As noted above, "a district court may grant an extension in the absence of good cause, but it is not required to do so." Zapata, 502 F.3d at 197 (emphasis in original). The four factors to be considered in determining whether to grant a discretionary extension of the service deadline are: "(1) whether the applicable statute of limitations would bar the refiled action; (2) whether the defendant had actual notice of the claims asserted in the complaint; (3) whether the defendant had attempted to conceal the defect in service; and (4) whether the defendant would be prejudiced by the granting of plaintiff's request for relief from the provision." Beauvoir, 234 F.R.D. at 58. (quoting Carroll v. Certified Moving & Storage Co., LLC, No. 04-CV-4446, 2005 WL 1711184 at *2 (E.D.N.Y. July 19, 2005)). In the present case, Kemper argues that plaintiff's action was time-barred from the moment it was filed. As service was eventually made on Kemper, it was apprised of plaintiff's claim and has had an opportunity to brief the issues. Nothing indicates that Kemper attempted to conceal the defect in service, but neither is there any indication that Kemper would suffer any prejudice if the court excused plaintiff's defective service. These factors, combined with the court's reticence to punish plaintiff for her counsel's mistakes, lead the court to excuse plaintiff's tardy service. Accordingly, the court will consider whether plaintiff has stated a claim for which relief can be granted.

B. Kemper's Motion under Rule 12(b)(6)

1. Standards on a Rule 12(b)(6)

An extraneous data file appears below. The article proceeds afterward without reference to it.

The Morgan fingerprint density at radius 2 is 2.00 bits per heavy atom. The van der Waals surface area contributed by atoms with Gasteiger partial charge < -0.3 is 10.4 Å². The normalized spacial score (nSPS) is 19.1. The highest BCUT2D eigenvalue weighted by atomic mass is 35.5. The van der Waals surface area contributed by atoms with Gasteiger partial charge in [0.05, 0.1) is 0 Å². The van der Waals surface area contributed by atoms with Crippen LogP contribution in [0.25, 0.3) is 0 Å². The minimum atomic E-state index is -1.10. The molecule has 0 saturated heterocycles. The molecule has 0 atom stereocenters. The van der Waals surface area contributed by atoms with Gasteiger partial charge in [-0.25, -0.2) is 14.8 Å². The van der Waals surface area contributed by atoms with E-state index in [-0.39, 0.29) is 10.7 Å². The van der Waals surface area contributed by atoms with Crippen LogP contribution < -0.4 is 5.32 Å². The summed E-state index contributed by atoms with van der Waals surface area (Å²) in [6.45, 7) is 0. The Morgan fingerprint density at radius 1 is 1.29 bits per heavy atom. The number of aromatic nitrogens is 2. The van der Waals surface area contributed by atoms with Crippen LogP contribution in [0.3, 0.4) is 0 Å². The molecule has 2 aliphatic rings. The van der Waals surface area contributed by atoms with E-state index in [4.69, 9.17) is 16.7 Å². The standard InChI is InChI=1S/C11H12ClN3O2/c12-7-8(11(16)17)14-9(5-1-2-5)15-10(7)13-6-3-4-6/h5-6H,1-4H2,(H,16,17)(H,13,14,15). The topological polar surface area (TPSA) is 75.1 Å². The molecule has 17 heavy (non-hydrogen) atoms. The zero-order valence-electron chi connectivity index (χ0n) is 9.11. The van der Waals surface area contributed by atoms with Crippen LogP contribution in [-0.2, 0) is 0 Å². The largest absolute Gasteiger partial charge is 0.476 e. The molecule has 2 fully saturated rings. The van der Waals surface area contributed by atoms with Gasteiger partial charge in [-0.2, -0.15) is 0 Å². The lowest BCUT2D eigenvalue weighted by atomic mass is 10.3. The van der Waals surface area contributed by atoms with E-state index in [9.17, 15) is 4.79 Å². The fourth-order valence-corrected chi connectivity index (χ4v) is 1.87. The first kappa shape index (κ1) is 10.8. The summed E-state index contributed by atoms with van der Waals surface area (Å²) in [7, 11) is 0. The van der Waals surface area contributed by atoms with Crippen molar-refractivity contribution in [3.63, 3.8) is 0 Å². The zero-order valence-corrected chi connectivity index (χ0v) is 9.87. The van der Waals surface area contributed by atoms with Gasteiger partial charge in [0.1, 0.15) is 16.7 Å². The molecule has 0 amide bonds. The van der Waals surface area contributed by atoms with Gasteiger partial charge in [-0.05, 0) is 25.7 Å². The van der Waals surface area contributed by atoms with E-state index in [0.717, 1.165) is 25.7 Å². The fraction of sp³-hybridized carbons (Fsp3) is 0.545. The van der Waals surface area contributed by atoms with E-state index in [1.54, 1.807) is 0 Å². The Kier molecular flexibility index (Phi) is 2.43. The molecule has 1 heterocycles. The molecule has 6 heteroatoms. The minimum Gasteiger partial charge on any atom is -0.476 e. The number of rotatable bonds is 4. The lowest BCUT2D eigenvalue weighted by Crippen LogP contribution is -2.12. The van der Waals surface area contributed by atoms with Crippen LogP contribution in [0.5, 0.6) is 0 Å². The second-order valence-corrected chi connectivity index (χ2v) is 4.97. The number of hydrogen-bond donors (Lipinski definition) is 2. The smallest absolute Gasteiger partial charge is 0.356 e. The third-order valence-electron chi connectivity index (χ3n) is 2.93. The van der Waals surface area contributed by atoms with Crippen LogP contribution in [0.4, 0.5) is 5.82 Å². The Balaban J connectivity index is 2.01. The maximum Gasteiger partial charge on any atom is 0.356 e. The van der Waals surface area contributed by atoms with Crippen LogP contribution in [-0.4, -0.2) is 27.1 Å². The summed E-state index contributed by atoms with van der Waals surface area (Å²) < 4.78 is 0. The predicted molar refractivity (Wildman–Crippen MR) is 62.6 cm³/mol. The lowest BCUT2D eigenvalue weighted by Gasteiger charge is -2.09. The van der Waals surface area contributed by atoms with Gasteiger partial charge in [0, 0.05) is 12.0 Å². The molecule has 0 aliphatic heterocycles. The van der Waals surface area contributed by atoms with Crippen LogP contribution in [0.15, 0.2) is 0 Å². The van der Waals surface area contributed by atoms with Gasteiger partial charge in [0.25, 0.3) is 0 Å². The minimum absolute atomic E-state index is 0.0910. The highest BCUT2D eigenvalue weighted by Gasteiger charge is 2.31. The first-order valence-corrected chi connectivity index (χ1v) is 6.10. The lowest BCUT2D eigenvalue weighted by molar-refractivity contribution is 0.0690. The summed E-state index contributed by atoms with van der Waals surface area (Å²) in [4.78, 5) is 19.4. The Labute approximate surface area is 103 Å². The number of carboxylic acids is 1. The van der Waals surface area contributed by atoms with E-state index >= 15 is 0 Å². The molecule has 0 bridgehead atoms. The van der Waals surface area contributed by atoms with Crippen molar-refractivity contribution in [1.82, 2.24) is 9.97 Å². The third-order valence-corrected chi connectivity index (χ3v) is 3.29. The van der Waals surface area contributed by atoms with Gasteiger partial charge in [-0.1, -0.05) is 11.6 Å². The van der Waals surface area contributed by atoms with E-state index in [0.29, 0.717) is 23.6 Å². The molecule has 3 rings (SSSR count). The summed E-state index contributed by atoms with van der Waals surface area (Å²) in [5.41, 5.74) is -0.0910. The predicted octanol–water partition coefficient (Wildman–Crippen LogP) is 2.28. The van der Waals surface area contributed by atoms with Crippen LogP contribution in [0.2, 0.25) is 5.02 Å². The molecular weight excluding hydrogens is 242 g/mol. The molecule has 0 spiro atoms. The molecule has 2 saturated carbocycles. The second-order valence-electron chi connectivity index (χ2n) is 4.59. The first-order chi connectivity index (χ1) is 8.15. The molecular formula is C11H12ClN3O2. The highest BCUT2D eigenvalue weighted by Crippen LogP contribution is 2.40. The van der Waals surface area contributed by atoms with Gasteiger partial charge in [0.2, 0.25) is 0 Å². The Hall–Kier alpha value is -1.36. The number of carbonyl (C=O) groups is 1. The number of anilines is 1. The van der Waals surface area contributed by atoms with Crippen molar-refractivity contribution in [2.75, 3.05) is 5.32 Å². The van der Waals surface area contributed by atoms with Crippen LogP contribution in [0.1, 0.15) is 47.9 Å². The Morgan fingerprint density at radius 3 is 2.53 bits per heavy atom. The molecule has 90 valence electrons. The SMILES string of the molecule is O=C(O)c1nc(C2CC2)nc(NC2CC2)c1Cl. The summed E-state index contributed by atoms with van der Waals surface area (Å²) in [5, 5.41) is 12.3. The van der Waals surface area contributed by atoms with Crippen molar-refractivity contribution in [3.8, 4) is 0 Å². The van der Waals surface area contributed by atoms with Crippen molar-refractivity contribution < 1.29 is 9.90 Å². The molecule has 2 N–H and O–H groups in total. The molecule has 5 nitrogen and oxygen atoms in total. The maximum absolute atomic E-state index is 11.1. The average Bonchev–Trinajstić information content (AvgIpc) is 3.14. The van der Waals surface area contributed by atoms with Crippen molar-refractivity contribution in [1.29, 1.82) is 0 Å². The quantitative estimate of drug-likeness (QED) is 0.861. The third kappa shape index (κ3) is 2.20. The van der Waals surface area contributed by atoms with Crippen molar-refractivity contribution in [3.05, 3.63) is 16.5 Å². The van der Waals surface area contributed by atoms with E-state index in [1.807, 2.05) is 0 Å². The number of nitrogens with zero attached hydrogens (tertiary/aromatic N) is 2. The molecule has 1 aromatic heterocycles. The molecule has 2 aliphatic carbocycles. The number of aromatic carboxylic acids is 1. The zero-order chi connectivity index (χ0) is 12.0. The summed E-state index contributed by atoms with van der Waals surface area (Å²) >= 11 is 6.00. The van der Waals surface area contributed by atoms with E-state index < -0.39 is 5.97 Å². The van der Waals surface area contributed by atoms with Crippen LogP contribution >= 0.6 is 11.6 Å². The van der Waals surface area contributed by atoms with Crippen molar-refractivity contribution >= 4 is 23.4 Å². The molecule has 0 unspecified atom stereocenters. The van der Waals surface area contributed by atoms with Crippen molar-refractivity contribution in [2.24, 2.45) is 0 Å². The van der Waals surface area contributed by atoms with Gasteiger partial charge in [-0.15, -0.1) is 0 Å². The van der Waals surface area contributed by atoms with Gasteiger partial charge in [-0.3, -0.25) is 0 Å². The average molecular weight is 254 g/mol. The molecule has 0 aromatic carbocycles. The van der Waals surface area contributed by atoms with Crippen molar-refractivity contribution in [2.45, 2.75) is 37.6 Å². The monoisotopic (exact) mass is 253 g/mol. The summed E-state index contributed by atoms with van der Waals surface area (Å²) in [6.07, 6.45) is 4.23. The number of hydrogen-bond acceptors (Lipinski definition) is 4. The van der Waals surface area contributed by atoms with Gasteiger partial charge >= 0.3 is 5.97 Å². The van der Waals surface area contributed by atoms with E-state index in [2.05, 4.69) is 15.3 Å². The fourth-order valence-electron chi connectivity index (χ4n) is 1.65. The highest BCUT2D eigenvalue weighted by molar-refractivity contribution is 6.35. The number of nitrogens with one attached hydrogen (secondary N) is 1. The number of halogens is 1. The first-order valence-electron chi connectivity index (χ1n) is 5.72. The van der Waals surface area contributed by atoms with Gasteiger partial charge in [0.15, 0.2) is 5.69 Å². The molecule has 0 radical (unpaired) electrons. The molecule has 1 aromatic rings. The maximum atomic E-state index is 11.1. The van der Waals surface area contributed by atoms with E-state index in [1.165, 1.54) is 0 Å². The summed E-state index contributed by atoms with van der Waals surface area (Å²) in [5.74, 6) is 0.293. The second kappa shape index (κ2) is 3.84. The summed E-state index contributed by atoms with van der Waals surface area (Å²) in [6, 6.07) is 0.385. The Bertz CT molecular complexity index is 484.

Motion Rule 12(b)(6) of the Federal Rules of Civil Procedure provides that a defendant may make a motion, in lieu of an answer, to dismiss a complaint for "failure to state a claim upon which relief can be granted." Fed. R. Civ. P. 12(b)(6). On a motion to dismiss under Rule 12(b)(6), the court accepts as true all well-pleaded factual allegations and draws all reasonable inferences in the plaintiff's favor. See Dangler v. New York City Off Track Betting Corp., 193 F.3d 130, 138 (2d Cir. 1999). In Bell Atlantic Corp. v. Twombly, the Supreme Court retired the standard set forth half a century ago in Conley v. Gibson, that a complaint should not be dismissed "unless it appears beyond doubt that the plaintiff can prove no set of facts in support of his claim which would entitle him to relief," in favor of the requirement that plaintiff plead enough facts to "state a claim to relief that is plausible on its face." Bell Atlantic, 127 S.Ct. 1955, 1968-69, 1974 (2007) (quoting Conley, 355 U.S. 41, 45-46 (1957)). Pursuant to Bell Atlantic, in order to be facially plausible, a complaint cannot make merely "a formulaic recitation of the elements of a cause of action," but must allege facts that "raise a right of relief above the speculative level on the assumption that all allegations in the complaint are true (even if doubtful in fact)." Bell Atlantic, 127 S.Ct. at 1964-65 (citations omitted). The Second Circuit has interpreted the foregoing language to "requir[e] a flexible 'plausibility standard,' which obliges a pleader to amplify a claim with some factual allegations in those contexts where such amplification is needed to render the claim plausible," rather than to mandate a "universal standard of heightened fact pleading." Iqbal v. Hasty, 490 F.3d 143, 157-58 (2d Cir. 2007).